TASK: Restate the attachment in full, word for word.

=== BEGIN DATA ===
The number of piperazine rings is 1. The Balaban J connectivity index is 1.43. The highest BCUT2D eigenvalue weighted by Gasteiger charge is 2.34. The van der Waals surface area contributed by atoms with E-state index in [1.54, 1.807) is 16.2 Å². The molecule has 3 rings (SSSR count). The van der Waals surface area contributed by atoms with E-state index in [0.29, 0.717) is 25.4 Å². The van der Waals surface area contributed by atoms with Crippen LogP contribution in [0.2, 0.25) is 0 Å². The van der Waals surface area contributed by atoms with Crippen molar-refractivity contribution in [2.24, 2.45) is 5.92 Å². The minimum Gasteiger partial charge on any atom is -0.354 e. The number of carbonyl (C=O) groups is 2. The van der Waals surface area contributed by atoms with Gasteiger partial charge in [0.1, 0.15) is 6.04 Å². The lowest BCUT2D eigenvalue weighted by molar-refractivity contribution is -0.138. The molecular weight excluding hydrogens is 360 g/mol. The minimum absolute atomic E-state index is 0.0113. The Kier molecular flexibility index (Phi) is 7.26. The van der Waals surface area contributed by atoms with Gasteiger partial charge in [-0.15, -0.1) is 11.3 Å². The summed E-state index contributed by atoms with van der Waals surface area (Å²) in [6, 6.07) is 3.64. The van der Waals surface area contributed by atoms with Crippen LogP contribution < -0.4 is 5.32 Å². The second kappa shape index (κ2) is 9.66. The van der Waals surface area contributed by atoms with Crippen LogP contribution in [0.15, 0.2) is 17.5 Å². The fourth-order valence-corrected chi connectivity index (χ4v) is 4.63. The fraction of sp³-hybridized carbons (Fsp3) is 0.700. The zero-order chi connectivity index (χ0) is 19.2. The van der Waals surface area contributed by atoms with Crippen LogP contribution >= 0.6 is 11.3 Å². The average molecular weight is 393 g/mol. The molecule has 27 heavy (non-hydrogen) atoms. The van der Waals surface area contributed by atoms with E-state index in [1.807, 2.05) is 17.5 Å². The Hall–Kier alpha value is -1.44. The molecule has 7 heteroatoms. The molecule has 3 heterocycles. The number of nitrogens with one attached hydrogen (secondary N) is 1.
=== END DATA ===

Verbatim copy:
The number of piperazine rings is 1. The Balaban J connectivity index is 1.43. The highest BCUT2D eigenvalue weighted by Gasteiger charge is 2.34. The van der Waals surface area contributed by atoms with E-state index in [1.54, 1.807) is 16.2 Å². The molecule has 3 rings (SSSR count). The van der Waals surface area contributed by atoms with E-state index in [0.29, 0.717) is 25.4 Å². The van der Waals surface area contributed by atoms with Crippen LogP contribution in [0.2, 0.25) is 0 Å². The van der Waals surface area contributed by atoms with Crippen molar-refractivity contribution in [2.24, 2.45) is 5.92 Å². The minimum Gasteiger partial charge on any atom is -0.354 e. The number of carbonyl (C=O) groups is 2. The van der Waals surface area contributed by atoms with Gasteiger partial charge in [0.1, 0.15) is 6.04 Å². The lowest BCUT2D eigenvalue weighted by molar-refractivity contribution is -0.138. The molecular weight excluding hydrogens is 360 g/mol. The minimum absolute atomic E-state index is 0.0113. The Kier molecular flexibility index (Phi) is 7.26. The van der Waals surface area contributed by atoms with Gasteiger partial charge in [-0.15, -0.1) is 11.3 Å². The summed E-state index contributed by atoms with van der Waals surface area (Å²) in [6, 6.07) is 3.64. The van der Waals surface area contributed by atoms with Crippen LogP contribution < -0.4 is 5.32 Å². The second kappa shape index (κ2) is 9.66. The van der Waals surface area contributed by atoms with Crippen LogP contribution in [0.15, 0.2) is 17.5 Å². The fourth-order valence-corrected chi connectivity index (χ4v) is 4.63. The fraction of sp³-hybridized carbons (Fsp3) is 0.700. The zero-order chi connectivity index (χ0) is 19.2. The van der Waals surface area contributed by atoms with Crippen LogP contribution >= 0.6 is 11.3 Å². The average molecular weight is 393 g/mol. The molecule has 27 heavy (non-hydrogen) atoms. The van der Waals surface area contributed by atoms with E-state index in [1.807, 2.05) is 17.5 Å². The Hall–Kier alpha value is -1.44. The molecule has 7 heteroatoms. The molecule has 3 heterocycles. The number of nitrogens with one attached hydrogen (secondary N) is 1.